The Great Man´s Lot

(There is but one God, Muhammad is the Messenger of God.)

Editorial published in “Quest After God” by Muhammad Yakub Khan

یا   حسرۃ علے  العباد ۔ ما    یاتیھم

من رسول الا کانوا بہ یستھزون ۔القرآن

Woe unto mankind! Never did an Apostle come to them but they ridiculed him.

                                                                                                                            ˗ Al-Quran.


It is a bare truism that the above verse of the Holy Qur´an embodies. Such happens to be the way of the world. Whenever a great soul appears amongst a people, be he a Prophet, a Reformer, a Seer or a Saint, up they rise in revolt against him. To begin with, they ridicule him. That failing in thwarting him in his great resolve, they ostracize him. Then comes persecution of all imaginable kinds. Strange psychology this, but not hard to understand. They cling to their received notions and would on no account part with them. The Great Soul comes with a wider outlook on life and out of sympathy wants to emancipate his fellow men from the slough of the low and the mean. But all weaning is by its very nature an unpleasant process. They refuse to be weaned off from their conventional modes of thought and life. Anyone who should dare attempt such a thing is considered a dangerous person. They declare a wholesale crusade against him.

Such happens to be the way of a fallen humanity. When alive, they send their Great Men to the gallows, when dead, they raise memorials to them. The history of every nation, secular as well as religious, abounds in such tomfoolery. Socrates, whose name commands universal respect in the world of thought today, was, in his day, considered one such dangerous person. In the Greece of pagan days, he had the vision of soul to see through the futility of the prevalent superstitions and had the courage of conviction to proclaim it from the housetops. God is one, he preached, and it was enough of an ultimatum for the forces of conventionalism to be up against him. Charged with corrupting the youth, he had to pay for it with his life. The self-same Socrates who was made to take a cup of poison by his own compatriots for a fault none other than preaching the Unity of God, is today honoured not only in the land of his martyrdom but all the world over. Take another such great martyr to popular wrath, Jesus. Today he is given a seat on the right hand of God Himself but we all know what treatment he got at the hands of his own people in his day. Scoffed at, ridiculed, made to wear the crown of thorns and ultimately sent to the Cross! Such has been the common lot of all Great Men. Nor could the Holy Prophet Muhammad and his companions escape that fate. By their own kith and kin were they subjected to the worst of persecutions. He came as Rahmatul Lil Alamin, mercy to the whole of mankind. But what was the reception he got in his own day? They ridiculed him, called him all sorts of names. While prostrating before God, they placed the entrails of a camel on his neck. They threw rubbish at him; they pelted him and were not content with anything short of taking his life and did everything they could to take it. Coming down to the history of Islam, we find the same story repeat itself over and over again. Hardly has there been one Muslim saint or scholar but has been meted out the same treatment by the Muslims themselves. Take the case of first four caliphs, the Khulafa-i-Rashedin. With all their love of Islam, there are hundreds of thousands of Muslims who consider it an act of piety to throw mud on someone or other of them. Imam Abu Hanifa, the well-known founder of the Hanafia School, was in his day condemned as a Kafir, put in prison and ultimately poisoned. Imam Shafa`i was called “worse than the devil,” was sent as a prisoner from Yeman to Baghdad and on the way, he was abused by the people all along. Imam Malik was made to stand on a camel´s back, was taken around on show and given seventy stripes – and all this just for difference of opinion on a religious point! Imam Hambal was kept in prison for twenty-eight long months. Every evening they would bring him out, flog him in public and spit at is face. Imam Bukhari was banished from his birthplace and was not allowed to lay his head anywhere, till, tired of life, he prayed to God to call him back to Himself. Bayazid Bustami was seven times expelled from his hearth and home. Sheikh Shibli was actually condemned to death. Sheikh Abdul Qadir of Baghdad, Sheikh Mohy-ud-Din Ibn al-Arabi, Maulana Jalal-ud-Din, renowned author of Masnawi, Imam Ghazali, the great Muslim philosopher, every one of them was decorated with this ungrateful insignia of Kufr. Mujadid Alf-Sani had for two years rotted in Gawaliar Jail. Mirza Ghulam Ahmad would not have been the Great Soul of the day had he escaped this common fate of his class. It was only something of a piece with the same mentality that held this Great Son of Islam to public obloquy and gave him all sorts of uncharitable epithets. His only reply to all these uncharitable fatwas of kufr that were issued against him was:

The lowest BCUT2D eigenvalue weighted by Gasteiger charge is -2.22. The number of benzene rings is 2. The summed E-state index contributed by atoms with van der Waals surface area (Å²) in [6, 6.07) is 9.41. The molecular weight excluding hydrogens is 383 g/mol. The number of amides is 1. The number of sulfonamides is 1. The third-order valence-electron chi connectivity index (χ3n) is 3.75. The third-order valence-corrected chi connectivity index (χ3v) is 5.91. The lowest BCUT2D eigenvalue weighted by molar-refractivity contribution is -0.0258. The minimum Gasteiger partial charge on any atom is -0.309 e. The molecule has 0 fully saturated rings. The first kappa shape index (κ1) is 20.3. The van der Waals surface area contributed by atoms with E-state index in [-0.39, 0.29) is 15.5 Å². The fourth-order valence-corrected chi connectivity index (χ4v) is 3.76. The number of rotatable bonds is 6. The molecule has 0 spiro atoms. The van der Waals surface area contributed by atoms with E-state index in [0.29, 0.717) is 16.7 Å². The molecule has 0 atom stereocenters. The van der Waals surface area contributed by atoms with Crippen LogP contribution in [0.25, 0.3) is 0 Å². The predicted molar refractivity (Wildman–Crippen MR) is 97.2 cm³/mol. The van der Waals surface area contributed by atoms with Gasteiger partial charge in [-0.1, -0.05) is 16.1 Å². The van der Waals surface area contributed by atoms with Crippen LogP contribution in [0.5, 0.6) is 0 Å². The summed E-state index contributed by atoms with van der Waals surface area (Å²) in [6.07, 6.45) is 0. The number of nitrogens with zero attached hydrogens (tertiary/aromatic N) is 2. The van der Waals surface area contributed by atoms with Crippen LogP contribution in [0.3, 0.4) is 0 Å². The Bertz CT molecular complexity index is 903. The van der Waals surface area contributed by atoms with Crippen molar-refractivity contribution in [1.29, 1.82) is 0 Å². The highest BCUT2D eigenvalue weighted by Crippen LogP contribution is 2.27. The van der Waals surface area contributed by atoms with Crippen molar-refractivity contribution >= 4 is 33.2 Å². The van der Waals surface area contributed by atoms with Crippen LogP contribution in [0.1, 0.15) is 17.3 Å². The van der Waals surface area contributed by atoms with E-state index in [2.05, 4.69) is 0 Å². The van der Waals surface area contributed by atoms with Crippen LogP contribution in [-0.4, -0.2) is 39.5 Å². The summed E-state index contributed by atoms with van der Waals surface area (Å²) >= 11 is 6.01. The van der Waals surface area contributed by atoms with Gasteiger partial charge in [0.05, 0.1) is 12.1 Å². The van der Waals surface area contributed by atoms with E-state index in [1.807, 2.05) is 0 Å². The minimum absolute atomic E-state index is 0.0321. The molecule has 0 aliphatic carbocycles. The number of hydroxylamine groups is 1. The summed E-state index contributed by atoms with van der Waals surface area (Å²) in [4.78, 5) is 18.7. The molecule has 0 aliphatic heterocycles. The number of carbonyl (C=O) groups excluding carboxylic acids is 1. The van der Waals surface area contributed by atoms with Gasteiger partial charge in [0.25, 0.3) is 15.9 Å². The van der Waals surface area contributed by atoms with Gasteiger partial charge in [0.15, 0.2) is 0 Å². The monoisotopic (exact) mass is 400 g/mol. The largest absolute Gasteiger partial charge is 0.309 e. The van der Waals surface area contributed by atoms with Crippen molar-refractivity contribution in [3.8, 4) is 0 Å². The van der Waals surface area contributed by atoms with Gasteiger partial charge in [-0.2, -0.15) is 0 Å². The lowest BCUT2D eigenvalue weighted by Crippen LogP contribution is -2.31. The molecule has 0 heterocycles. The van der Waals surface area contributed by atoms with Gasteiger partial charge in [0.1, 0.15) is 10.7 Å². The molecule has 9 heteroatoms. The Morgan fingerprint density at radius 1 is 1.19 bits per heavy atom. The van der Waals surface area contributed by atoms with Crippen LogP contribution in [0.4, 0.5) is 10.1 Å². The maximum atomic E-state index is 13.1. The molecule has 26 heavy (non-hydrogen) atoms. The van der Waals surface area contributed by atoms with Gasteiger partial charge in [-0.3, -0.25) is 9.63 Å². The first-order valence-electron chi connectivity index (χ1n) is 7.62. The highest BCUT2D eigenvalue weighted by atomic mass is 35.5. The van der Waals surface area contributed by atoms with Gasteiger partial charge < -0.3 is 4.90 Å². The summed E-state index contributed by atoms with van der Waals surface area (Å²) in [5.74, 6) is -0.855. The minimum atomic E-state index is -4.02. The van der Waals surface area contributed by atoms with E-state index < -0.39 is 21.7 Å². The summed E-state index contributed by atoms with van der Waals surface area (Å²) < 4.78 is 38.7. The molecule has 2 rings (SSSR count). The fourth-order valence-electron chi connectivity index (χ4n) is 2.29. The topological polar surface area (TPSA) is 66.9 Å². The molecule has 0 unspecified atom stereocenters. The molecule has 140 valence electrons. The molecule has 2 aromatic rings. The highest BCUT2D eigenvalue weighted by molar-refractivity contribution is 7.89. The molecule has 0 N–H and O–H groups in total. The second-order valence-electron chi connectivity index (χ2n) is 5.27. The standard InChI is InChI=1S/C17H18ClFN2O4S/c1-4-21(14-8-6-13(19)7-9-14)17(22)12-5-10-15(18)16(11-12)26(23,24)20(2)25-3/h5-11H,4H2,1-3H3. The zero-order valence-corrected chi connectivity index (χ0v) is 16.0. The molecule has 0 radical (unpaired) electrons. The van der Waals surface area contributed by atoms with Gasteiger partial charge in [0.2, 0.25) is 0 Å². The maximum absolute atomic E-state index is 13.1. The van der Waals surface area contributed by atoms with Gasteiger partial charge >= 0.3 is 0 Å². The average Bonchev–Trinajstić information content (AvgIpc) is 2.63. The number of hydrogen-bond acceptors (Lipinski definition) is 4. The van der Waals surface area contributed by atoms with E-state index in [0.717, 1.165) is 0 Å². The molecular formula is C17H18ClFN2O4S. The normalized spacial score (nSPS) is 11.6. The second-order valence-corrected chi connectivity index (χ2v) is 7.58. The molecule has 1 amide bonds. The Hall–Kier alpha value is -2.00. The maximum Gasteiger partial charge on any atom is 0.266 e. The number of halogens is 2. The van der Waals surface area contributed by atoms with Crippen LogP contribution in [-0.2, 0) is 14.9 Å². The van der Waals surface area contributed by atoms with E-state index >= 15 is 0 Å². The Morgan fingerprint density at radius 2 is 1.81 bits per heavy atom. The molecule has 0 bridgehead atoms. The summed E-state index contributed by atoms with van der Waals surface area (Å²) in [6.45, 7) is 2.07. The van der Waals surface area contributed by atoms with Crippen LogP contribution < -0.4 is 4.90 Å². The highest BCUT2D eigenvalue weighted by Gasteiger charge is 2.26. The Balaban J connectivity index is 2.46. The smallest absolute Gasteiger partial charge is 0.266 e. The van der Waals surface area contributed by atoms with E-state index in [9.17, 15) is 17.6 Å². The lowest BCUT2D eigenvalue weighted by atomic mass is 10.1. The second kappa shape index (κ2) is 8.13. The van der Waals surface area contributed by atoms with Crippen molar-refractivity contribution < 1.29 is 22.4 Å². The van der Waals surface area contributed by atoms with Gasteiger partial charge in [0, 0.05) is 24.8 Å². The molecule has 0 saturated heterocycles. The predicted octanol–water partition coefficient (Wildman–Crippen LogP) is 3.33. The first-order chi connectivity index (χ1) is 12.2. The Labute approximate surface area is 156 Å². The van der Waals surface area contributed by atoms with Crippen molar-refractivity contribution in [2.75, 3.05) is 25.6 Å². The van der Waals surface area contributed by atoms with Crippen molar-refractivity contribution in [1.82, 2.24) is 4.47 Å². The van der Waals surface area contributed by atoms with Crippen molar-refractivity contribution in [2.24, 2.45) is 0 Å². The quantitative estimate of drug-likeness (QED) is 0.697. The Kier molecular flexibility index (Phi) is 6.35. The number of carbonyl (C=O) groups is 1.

بعد  از خدا بعشق محمد مخمرم

گر کفر ایں بود بخدا سخت کافرم

After God, with the love of Muhammad I am intoxicated. If this be Kufr, by God I am the greatest of infidels.”

                                                                                                                                                     Muhammad Yakub Khan